Biology of CLN5, a Subtype of Batten Disease
How CLN5 Disease Affects the Body
CLN5 disease affects children both cognitively and physically. Symptoms of the disease may include:
Science Behind CLN5 Disease
The underlying cause of CLN5 disease is found in an individual’s genetic code. In humans, each cell contains 23 pairs of chromosomes for a total of 46: 23 from their mother and 23 from their father. The first 22 pairs of chromosomes are Any chromosome in a cell that is not an X or Y sex chromosome. The average person has 22 pairs of autosomes (44 autosomes in total) in each cell that define the genetic make-up, or DNA, of the being. These chromosomes store thousands of genes and they are inherited from the beings’ parents. In addition to the 22 pairs of autosomes (44 total), beings also have one pair (2 total) sex chromosomes (X and Y in a male, and X and X in a female)., and they look the same in both males and females. The 23rd pair are sex chromosomes, which are different between males and females. Females have two copies of the X chromosomes (XX) and males have one X and one Y chromosome (XY). A A variant is a change in DNA. A variant may or may not cause disease. The following modifiers describe the variant: (i) pathogenic, (ii) likely pathogenic, (iii) uncertain significance, (iv) likely benign, or (v) benign depending on whether or not the variant causes disease. For example, a “pathogenic variant” may cause disease. The term “variant” has replaced the term “mutation.” in a gene on one of the first 22 autosomes can lead to an Inheritance characteristic where a gene is located on a numbered, non-sex chromosome. These are found on one of the 22 pairs of (44 total) autosomal chromosomes in a human body where DNA is stored. This is one of several ways that a trait, disorder, or disease can be passed down through families. These chromosomes are not the sex (X or Y) chromosomes. disease.
Autosomal recessive is one of several ways that a disorder or disease is passed down through families. An autosomal recessive disorder occurs when a child inherits two copies of a mutated gene, one from the mother and one from the father. The biological parents, known as carriers, each carry only one copy of the mutated gene, and usually do not show symptoms of the disease.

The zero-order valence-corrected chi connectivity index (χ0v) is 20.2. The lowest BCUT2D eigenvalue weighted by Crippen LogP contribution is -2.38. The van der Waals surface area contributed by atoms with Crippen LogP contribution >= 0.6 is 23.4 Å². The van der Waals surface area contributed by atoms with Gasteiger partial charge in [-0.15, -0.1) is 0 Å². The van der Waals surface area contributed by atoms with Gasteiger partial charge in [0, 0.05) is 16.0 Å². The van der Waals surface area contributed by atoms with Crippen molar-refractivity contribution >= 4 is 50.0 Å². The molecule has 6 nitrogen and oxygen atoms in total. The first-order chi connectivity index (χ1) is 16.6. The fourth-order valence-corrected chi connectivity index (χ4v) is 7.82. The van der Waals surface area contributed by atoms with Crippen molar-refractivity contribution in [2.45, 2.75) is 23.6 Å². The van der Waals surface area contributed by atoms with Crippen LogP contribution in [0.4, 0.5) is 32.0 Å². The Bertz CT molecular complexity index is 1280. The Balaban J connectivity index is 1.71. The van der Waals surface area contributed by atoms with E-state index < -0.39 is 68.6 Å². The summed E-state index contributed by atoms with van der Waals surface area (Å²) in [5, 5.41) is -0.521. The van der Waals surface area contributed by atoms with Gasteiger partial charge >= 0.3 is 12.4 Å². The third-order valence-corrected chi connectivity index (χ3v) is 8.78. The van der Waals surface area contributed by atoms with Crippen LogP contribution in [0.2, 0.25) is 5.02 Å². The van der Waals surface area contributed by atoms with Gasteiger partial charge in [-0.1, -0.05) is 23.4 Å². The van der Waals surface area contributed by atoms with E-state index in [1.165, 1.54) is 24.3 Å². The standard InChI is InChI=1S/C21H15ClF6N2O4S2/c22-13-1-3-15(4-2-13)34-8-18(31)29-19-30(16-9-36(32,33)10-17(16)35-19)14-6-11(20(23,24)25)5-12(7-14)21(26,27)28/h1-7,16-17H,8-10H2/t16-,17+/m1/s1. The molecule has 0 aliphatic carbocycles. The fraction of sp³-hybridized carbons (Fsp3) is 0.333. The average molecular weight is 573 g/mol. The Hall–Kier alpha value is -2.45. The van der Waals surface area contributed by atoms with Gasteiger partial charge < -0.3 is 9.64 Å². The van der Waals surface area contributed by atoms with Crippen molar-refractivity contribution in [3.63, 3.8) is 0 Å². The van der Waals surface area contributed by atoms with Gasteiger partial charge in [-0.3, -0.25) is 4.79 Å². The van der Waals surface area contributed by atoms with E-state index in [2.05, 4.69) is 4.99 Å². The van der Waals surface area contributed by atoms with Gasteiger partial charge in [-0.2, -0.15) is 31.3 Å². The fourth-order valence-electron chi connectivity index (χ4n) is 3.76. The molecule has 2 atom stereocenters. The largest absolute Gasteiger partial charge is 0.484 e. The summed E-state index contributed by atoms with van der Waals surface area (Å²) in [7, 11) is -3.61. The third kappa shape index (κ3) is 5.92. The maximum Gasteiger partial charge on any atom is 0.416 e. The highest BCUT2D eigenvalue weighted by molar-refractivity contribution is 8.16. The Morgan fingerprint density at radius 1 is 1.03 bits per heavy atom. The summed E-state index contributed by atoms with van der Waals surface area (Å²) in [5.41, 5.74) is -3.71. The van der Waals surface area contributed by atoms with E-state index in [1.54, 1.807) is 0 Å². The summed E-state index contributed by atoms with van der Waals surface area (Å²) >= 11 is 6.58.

CLN5 disease is inherited in an autosomal recessive pattern, meaning both copies of the CLN5 gene variant (one from each parent, or carrier) must be present for the child to be diagnosed with CLN5 disease.
Healthy CLN5 Gene
A healthy CLN5 gene provides the body with instructions for building the CLN5 protein. Although the exact function of the protein is unknown, it is thought to play a role in lysosomal function. In Specialized vesicles within cells that digest large molecules, breaking down excess waste products of the cell with the help of enzymes. Lysosomes may also be used to destroy invading viruses and bacteria., waste is recycled or disposed of properly, resulting in normal cellular function.
People with CLN5 disease have a variant on the CLN5 gene, located on chromosome 12. When there is a variant or A mutation is any inherited genetic change. The term “mutation” is being replaced by the term “variant.” in the CLN5 gene, the body creates a non-functional CLN5 protein, resulting in lysosomal dysfunction. The lysosome, when unable to function properly, causes a toxic accumulation of material in cells throughout the body.
Although the CLN5 protein is expressed throughout the body, nerve cells seem to be the most impacted, leading to the central nervous system-related signs and symptoms seen in patients who have CLN5.
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